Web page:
".Gov" Emails And Their Social Engineering Value To Online Criminals

Washington County, Arkansas officials recently announced that its network was hit with a cyberattack recently, but that the hackers were not able to get into the system. The county is speculating that the hackers were trying to get into the system so they could send out emails with the ".gov" address.

On a Friday, county officials noticed the email system was not working correctly. The IT department was able to shut down all attempts to get into the system.

That weekend, from Friday to Sunday, there were 64,000 attempts to get into the email system. County officials say that number is not as big as it seems. "These attacks, sadly, are so common," said a county spokesperson. "It's become part and parcel for any business municipality."

Attacks against any public-facing servers may be common, but the county takes all attack attempts seriously. "Washington County hit with cyber attack" 4029tv.com (Dec. 18, 2023).

 

Commentary

 

A .gov email lends credibility to phishing attempts. If a phishing attack comes from a government entity with a .gov address, the more likely targets will open the email. By combining a false community threat with a .gov address, criminals have a remarkably strong phishing scheme.

Two learning opportunities are highlighted in this instance which serve as reminders for organizations to always be vigilant.

There is no suggestion that the cybercriminals penetrated the county's email servers, but they clearly were in the process of doing so by unleashing multiple thousands of attempted logins. This caused a slowdown in server performance, which users detected and reported to IT.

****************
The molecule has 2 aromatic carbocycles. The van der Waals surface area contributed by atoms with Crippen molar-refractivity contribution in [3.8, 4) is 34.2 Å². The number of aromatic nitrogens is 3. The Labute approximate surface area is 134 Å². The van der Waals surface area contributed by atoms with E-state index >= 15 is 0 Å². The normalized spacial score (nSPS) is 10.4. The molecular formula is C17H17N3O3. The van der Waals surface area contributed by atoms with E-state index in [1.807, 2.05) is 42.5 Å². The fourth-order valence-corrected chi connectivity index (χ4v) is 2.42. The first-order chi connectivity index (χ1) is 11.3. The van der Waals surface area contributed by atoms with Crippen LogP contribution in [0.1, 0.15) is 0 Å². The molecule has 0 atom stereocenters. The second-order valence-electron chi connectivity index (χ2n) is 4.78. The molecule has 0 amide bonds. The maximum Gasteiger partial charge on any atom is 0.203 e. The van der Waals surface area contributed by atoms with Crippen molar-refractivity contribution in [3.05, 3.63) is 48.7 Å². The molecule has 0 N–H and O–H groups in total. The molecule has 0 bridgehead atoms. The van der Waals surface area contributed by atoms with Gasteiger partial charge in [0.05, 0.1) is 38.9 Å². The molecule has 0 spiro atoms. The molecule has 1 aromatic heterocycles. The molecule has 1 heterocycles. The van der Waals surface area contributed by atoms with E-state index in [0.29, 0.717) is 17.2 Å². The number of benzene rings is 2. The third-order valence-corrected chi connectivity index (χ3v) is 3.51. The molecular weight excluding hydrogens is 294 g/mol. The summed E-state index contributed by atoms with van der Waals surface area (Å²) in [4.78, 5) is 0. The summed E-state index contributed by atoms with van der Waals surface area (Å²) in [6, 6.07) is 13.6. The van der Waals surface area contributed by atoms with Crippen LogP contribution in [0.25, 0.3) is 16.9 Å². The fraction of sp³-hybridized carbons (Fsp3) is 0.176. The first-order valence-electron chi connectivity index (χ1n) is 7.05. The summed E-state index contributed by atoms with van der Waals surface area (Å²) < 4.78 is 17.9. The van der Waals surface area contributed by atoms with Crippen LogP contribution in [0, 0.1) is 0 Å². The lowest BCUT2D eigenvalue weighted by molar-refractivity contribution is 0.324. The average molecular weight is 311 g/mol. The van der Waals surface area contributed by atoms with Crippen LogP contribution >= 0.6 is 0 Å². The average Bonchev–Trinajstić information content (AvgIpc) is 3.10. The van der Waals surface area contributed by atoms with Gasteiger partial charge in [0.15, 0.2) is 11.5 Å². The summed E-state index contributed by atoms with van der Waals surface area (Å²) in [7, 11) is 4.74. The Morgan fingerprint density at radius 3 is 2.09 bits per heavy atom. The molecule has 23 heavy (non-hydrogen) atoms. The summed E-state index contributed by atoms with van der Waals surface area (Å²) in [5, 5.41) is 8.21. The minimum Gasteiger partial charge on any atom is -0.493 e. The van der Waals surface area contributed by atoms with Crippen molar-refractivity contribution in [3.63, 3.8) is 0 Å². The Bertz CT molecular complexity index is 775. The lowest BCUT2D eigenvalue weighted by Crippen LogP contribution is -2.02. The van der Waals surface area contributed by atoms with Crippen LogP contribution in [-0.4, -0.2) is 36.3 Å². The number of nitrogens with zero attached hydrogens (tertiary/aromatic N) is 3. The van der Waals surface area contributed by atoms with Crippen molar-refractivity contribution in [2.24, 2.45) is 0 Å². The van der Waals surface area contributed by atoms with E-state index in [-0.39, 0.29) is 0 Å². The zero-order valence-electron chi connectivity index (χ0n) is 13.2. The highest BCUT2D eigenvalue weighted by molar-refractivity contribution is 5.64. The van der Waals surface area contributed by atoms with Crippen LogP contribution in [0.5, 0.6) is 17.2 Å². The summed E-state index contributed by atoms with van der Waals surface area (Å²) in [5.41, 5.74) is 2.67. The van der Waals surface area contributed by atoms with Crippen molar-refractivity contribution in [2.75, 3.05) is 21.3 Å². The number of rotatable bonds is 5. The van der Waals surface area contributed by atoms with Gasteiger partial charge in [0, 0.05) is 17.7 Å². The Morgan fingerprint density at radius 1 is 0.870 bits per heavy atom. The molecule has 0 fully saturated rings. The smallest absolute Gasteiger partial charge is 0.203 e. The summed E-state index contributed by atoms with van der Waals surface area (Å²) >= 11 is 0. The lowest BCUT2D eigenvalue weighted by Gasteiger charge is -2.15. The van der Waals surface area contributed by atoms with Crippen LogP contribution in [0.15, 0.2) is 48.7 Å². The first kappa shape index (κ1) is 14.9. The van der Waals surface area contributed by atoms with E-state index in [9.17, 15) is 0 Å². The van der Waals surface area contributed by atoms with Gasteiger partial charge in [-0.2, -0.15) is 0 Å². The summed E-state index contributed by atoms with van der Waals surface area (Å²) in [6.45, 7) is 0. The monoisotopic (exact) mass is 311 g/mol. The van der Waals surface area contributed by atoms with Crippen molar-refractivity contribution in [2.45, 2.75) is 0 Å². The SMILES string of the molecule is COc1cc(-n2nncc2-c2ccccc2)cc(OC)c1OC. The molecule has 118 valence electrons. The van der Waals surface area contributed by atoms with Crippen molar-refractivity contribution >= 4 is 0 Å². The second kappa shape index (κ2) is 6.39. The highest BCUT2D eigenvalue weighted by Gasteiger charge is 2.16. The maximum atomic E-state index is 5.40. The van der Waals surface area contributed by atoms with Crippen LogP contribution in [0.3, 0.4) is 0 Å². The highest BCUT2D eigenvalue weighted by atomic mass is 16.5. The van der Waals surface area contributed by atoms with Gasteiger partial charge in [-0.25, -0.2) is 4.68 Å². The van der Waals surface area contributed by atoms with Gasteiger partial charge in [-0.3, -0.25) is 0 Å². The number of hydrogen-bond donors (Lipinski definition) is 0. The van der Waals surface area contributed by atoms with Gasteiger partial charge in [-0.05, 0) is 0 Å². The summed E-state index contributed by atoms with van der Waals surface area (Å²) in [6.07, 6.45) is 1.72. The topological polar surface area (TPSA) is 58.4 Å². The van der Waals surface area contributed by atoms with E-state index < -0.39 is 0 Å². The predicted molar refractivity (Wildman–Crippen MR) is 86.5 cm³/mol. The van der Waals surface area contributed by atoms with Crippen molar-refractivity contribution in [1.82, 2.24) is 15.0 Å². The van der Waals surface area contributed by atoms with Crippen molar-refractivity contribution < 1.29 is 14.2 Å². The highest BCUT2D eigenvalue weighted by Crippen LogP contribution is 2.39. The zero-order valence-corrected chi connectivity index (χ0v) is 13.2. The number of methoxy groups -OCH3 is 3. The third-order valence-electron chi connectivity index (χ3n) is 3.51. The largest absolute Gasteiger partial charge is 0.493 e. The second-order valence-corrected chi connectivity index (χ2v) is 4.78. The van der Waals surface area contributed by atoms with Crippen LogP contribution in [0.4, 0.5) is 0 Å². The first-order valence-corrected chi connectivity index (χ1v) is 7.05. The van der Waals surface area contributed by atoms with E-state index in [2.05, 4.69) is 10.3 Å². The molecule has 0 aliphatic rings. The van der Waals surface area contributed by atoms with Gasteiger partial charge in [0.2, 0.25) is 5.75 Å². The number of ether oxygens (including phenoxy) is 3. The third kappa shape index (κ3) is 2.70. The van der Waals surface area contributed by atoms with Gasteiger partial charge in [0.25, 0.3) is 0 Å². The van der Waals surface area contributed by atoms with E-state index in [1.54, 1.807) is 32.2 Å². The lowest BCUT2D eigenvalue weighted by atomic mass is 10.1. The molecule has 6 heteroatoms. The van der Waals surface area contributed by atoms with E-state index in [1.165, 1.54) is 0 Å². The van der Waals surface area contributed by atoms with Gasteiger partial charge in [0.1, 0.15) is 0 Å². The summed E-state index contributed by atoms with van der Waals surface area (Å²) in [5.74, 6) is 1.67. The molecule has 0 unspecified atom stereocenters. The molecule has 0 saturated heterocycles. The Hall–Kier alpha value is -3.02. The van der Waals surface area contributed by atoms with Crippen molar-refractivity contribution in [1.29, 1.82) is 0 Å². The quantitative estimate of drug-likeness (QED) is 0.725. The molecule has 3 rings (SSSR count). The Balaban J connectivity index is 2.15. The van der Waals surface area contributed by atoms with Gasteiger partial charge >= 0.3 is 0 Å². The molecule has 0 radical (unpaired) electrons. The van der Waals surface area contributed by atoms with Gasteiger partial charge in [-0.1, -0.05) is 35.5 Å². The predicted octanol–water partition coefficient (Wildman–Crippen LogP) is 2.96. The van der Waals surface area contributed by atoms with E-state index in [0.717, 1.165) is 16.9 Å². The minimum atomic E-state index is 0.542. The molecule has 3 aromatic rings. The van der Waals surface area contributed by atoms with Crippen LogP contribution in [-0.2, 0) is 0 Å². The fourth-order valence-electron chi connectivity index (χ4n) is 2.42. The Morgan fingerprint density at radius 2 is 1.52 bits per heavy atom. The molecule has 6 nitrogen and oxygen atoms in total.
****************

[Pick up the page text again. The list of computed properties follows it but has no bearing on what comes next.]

When systems are otherwise operating normally and then begin operating abnormally, something is amiss. A slowdown right before the weekend was enough to alert IT to investigate.

Had the attack happened on the weekend when fewer users could have noticed the slowdown, the attempted penetration might have turned out differently.

The second lesson comes from the location and possible purpose of the attack. Malicious emails remain far and away the preferred method of tricking authorized users into allowing malware to enter a protected network.

Threats via email remain popular because they work. They are hidden in an email coming from an otherwise trusted sender, such as one ending in .gov, or .edu, for example. Unwary users can be tricked into opening such emails. Once in, malware could be used to harvest account names, numbers, and passwords, leaving the organization open to identity theft or other financial losses.

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